Panel Discusses Law Enforcement Issues

Feb 21, 2020

Black History Month ends with '(In)Justice Through the Lens of African American Law Enforcement.'


Lavonnie Bickerstaff (left), Pittsburgh Police; Maurita Bryant, Allegheny County Police; Paris Pratt, Drug Enforcement Agency; Richard A. Stewart Jr., Pittsburgh NAACP; Aaron Allen, Pennsylvania State Police; William Slaton, Pennsylvania State Police; Dr. Mathilda Spencer, Cal U Criminal Justice Department.


Six members of the National Organization of Black Law Enforcement shared their thoughts and experiences during the final Black History Month “What’s the T? Thoughtful Discussions About National Narratives” event in Vulcan Theatre on Feb. 20.  

Dr. Mathilda Spencer, of the Department of Criminal Justice, served as moderator of “(In)Justice Through the Lens of African American Law Enforcement.” 

Panelists were Sgt. Will Slaton, commander in the Pennsylvania State Police Equality and Inclusion Office; Aaron Allen, Pennsylvania State Police trooper and recruiting coordinator; Lavonnie Bickerstaff, major crimes assistant chief of Pittsburgh Police; Maurita Bryant, assistant superintendent of Allegheny County Police; Paris Pratt, Pittsburgh special agent in charge for the Drug Enforcement Agency; and Richard A. Stewart Jr., retired law officer and president of the Pittsburgh NAACP. 

“I think I deal with racism, discrimination and pre-judgment every day,” Bickerstaff said. “You can’t use fisticuffs, but you must work their minds. I prefer the phrase ‘all lives matter,’ and if something is wrong, say something because people will know you’re watching.” 

Racism and sexism are still obstacles for black female police officers while climbing the supervisory ladder, Bryant said.  

“You have to pick your battles, and if you wear your emotions on your sleeves, you (may be) perceived as an angry black woman,” she said. “If you change the minds of your leaders, you’ll change your followers,” she said. 

On the job, officers “try to be that buffer and help people work through and understand the criminal process while making sure there’s no retaliation and protests do not become violent.”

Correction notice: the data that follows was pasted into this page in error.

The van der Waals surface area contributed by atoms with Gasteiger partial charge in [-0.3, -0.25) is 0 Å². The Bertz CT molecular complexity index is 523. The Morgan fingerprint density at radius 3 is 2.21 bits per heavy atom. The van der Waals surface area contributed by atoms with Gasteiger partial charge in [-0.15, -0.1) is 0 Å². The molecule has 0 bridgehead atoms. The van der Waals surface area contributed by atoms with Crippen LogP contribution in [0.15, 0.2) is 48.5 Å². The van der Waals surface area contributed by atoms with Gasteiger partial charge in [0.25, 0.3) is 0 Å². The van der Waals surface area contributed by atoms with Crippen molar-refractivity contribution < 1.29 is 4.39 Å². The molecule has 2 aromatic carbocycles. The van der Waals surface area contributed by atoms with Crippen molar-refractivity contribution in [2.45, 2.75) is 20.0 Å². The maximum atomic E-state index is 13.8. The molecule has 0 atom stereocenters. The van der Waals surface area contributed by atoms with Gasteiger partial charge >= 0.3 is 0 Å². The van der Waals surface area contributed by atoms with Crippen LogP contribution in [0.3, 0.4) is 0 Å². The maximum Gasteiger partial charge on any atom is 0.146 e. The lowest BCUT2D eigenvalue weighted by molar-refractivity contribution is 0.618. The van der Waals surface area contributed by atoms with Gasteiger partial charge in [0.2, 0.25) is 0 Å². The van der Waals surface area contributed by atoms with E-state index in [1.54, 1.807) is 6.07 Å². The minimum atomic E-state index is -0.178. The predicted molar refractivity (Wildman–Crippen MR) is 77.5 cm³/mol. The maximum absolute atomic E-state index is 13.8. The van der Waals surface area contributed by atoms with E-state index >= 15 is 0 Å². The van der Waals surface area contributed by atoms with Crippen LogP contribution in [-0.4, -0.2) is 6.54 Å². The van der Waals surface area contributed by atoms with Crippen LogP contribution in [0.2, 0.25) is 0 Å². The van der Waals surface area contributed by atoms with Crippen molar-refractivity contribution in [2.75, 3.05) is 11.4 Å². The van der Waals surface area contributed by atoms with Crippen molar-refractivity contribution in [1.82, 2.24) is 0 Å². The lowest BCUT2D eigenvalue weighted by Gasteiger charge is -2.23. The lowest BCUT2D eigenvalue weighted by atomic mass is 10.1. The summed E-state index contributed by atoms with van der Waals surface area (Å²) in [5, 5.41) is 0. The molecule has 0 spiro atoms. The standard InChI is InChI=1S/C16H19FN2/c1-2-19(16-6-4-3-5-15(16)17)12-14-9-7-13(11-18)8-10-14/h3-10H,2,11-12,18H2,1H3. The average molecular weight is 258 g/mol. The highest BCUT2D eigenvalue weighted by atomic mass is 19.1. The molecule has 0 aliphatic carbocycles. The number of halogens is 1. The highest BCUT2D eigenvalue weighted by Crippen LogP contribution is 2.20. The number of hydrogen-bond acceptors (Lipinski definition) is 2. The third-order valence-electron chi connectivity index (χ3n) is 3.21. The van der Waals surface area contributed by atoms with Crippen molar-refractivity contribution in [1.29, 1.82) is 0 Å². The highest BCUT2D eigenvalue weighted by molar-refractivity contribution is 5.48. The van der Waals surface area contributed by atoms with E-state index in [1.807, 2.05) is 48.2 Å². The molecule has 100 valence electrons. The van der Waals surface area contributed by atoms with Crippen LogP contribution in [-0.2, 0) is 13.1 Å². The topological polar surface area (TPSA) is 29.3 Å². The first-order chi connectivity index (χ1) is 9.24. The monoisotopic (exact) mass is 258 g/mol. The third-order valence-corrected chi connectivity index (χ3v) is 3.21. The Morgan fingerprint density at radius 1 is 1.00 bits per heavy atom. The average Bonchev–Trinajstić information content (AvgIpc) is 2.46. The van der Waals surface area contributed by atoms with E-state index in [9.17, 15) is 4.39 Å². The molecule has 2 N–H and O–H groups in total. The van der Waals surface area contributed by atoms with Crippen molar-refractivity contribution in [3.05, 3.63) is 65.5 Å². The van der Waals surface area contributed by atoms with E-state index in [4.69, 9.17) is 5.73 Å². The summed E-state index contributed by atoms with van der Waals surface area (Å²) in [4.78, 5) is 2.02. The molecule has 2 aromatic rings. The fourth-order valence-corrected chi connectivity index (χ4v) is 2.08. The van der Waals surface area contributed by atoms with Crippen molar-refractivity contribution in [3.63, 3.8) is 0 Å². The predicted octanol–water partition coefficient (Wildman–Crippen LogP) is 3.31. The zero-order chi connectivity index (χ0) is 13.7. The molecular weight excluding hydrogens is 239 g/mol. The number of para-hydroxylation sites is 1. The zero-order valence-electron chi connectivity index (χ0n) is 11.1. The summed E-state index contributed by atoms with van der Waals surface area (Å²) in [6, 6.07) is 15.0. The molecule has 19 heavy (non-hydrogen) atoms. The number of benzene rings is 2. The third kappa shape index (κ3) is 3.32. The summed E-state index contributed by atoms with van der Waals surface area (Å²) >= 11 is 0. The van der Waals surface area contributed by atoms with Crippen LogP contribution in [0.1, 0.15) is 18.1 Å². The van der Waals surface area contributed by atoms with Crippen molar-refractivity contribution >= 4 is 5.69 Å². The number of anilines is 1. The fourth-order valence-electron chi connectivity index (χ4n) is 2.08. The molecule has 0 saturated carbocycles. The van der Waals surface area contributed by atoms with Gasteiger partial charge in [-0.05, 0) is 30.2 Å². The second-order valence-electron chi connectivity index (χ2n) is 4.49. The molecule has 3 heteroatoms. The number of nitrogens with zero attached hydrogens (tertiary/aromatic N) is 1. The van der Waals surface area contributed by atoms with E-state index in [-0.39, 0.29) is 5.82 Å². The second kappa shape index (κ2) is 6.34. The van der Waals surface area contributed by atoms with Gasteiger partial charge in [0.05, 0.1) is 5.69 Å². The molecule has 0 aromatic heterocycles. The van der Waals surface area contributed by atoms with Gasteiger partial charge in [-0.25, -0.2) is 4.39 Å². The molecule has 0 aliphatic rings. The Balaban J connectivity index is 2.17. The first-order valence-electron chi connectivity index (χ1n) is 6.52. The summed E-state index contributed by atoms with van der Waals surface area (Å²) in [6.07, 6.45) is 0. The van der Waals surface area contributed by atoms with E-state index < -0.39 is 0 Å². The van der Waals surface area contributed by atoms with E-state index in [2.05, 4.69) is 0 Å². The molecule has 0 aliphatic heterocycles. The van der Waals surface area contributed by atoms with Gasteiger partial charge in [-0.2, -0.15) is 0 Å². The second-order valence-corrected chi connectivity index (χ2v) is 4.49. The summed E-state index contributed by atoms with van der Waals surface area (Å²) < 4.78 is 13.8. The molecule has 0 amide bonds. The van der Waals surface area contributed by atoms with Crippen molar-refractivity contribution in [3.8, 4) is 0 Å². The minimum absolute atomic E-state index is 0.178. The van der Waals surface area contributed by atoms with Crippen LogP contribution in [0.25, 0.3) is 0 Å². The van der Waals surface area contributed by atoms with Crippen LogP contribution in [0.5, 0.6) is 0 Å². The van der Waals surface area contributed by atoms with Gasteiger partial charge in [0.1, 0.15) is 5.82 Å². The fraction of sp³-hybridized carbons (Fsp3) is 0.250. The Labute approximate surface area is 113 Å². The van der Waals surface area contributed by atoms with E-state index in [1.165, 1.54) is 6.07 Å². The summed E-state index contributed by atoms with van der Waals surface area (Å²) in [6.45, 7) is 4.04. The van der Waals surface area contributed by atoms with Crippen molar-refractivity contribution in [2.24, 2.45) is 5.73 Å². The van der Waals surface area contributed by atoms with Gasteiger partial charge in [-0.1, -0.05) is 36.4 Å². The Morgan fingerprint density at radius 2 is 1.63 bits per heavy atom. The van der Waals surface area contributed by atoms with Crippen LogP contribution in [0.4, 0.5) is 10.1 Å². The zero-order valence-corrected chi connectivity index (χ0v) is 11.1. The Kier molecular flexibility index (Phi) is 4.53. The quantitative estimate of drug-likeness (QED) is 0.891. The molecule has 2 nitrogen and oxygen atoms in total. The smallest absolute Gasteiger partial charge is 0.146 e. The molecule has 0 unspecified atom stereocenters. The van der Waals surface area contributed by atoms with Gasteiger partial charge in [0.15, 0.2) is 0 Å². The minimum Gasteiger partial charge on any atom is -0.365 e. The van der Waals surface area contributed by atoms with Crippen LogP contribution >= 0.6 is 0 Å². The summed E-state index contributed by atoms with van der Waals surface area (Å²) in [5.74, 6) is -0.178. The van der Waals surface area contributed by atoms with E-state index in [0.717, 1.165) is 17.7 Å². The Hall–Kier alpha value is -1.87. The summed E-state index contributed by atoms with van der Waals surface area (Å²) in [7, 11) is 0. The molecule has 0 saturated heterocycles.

Slaton encouraged students to keep an open mind after police incidents. 

“What I would say to young people in these contentious times, when you see YouTube videos and news snippets, is to make sure you gather enough information to make an informed opinion about what occurred,” he said. 

Allen mentioned Antwon Rose II, the 17-year-old black teen-ager who was fatally shot by a police officer in East Pittsburgh. 

“When I see Antwon Rose, I see myself when I young, running away from the police after doing something stupid,” he said. “Now I could not imagine doing anything else other than being a police officer.” 

Pratt cautioned the criminal justice majors in the audience to gather facts before making judgments. 

“Culturally, people do not understand each other, and you cannot assume you understand someone because of their color, clothes they wear or where they are from,” he said. 

Stewart urged the students to join the National Organization of Black Law Enforcement Executives or the NAACP. Both organizations welcome all races. 

Ernest D. Withrow, president of NOBLE Pittsburgh chapter, was in the audience. 

“You need to become members of these organizations and even start student chapters here,” Stewart said. “You need to become active. You will be enlightened by many things you did not realize are going on out there.”